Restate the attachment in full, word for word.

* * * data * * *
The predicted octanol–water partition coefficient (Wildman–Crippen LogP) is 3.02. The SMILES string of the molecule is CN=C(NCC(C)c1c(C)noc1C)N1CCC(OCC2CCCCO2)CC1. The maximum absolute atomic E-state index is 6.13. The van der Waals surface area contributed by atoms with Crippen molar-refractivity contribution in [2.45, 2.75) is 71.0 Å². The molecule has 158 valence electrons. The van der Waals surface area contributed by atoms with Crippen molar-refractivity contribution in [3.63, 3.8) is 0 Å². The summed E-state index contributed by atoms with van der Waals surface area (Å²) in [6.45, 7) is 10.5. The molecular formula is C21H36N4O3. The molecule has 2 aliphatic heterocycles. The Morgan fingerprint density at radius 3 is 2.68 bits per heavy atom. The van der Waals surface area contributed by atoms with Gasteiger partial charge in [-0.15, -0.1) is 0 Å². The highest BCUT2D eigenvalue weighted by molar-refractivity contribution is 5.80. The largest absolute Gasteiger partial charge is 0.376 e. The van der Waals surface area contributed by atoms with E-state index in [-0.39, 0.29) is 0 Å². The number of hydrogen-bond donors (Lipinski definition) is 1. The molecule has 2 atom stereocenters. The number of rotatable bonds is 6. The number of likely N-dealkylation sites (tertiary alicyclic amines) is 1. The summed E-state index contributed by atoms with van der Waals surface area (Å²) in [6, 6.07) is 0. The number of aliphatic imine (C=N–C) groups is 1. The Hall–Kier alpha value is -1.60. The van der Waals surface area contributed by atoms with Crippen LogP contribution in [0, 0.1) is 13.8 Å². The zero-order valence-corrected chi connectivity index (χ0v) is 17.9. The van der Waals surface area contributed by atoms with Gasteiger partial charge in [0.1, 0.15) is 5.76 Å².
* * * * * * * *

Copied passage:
The predicted octanol–water partition coefficient (Wildman–Crippen LogP) is 3.02. The SMILES string of the molecule is CN=C(NCC(C)c1c(C)noc1C)N1CCC(OCC2CCCCO2)CC1. The maximum absolute atomic E-state index is 6.13. The van der Waals surface area contributed by atoms with Crippen molar-refractivity contribution in [2.45, 2.75) is 71.0 Å². The molecule has 158 valence electrons. The van der Waals surface area contributed by atoms with Crippen molar-refractivity contribution in [3.63, 3.8) is 0 Å². The summed E-state index contributed by atoms with van der Waals surface area (Å²) in [6.45, 7) is 10.5. The molecular formula is C21H36N4O3. The molecule has 2 aliphatic heterocycles. The Morgan fingerprint density at radius 3 is 2.68 bits per heavy atom. The van der Waals surface area contributed by atoms with Gasteiger partial charge in [-0.15, -0.1) is 0 Å². The highest BCUT2D eigenvalue weighted by molar-refractivity contribution is 5.80. The largest absolute Gasteiger partial charge is 0.376 e. The van der Waals surface area contributed by atoms with E-state index in [-0.39, 0.29) is 0 Å². The number of hydrogen-bond donors (Lipinski definition) is 1. The molecule has 2 atom stereocenters. The number of rotatable bonds is 6. The number of likely N-dealkylation sites (tertiary alicyclic amines) is 1. The summed E-state index contributed by atoms with van der Waals surface area (Å²) in [6, 6.07) is 0. The number of aliphatic imine (C=N–C) groups is 1. The Hall–Kier alpha value is -1.60. The van der Waals surface area contributed by atoms with Crippen LogP contribution in [0, 0.1) is 13.8 Å². The zero-order valence-corrected chi connectivity index (χ0v) is 17.9. The van der Waals surface area contributed by atoms with Gasteiger partial charge in [0.1, 0.15) is 5.76 Å².